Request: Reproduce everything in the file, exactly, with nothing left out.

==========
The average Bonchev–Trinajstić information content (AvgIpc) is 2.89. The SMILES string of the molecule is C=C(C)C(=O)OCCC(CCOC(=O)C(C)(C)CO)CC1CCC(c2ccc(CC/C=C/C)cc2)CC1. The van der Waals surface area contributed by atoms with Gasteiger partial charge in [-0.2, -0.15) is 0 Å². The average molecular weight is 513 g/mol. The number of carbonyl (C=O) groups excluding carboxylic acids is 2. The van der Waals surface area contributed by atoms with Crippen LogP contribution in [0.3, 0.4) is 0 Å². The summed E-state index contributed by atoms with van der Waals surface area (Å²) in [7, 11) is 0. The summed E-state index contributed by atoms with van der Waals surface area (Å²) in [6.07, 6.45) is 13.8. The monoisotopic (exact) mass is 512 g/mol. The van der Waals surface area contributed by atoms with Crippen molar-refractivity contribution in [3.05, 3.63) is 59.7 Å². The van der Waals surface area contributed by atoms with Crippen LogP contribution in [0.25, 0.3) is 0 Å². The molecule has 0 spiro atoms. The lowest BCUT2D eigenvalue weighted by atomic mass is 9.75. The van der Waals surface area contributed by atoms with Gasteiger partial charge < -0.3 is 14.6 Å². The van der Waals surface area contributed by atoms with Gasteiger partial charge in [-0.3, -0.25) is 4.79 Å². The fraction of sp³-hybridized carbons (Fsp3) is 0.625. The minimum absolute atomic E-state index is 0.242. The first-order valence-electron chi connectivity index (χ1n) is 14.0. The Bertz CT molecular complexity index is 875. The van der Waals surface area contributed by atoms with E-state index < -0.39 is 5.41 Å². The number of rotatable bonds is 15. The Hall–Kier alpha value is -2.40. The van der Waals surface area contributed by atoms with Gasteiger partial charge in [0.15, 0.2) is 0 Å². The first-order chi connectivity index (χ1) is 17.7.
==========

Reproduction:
The average Bonchev–Trinajstić information content (AvgIpc) is 2.89. The SMILES string of the molecule is C=C(C)C(=O)OCCC(CCOC(=O)C(C)(C)CO)CC1CCC(c2ccc(CC/C=C/C)cc2)CC1. The van der Waals surface area contributed by atoms with Gasteiger partial charge in [-0.2, -0.15) is 0 Å². The average molecular weight is 513 g/mol. The number of carbonyl (C=O) groups excluding carboxylic acids is 2. The van der Waals surface area contributed by atoms with Crippen LogP contribution in [0.3, 0.4) is 0 Å². The summed E-state index contributed by atoms with van der Waals surface area (Å²) in [7, 11) is 0. The summed E-state index contributed by atoms with van der Waals surface area (Å²) in [6.07, 6.45) is 13.8. The monoisotopic (exact) mass is 512 g/mol. The van der Waals surface area contributed by atoms with Crippen molar-refractivity contribution in [3.05, 3.63) is 59.7 Å². The van der Waals surface area contributed by atoms with Crippen LogP contribution in [0.25, 0.3) is 0 Å². The molecule has 0 spiro atoms. The lowest BCUT2D eigenvalue weighted by atomic mass is 9.75. The van der Waals surface area contributed by atoms with Gasteiger partial charge < -0.3 is 14.6 Å². The van der Waals surface area contributed by atoms with Gasteiger partial charge in [-0.3, -0.25) is 4.79 Å². The fraction of sp³-hybridized carbons (Fsp3) is 0.625. The minimum absolute atomic E-state index is 0.242. The first-order valence-electron chi connectivity index (χ1n) is 14.0. The Bertz CT molecular complexity index is 875. The van der Waals surface area contributed by atoms with E-state index < -0.39 is 5.41 Å². The number of rotatable bonds is 15. The Hall–Kier alpha value is -2.40. The van der Waals surface area contributed by atoms with Gasteiger partial charge in [0.15, 0.2) is 0 Å². The first-order chi connectivity index (χ1) is 17.7.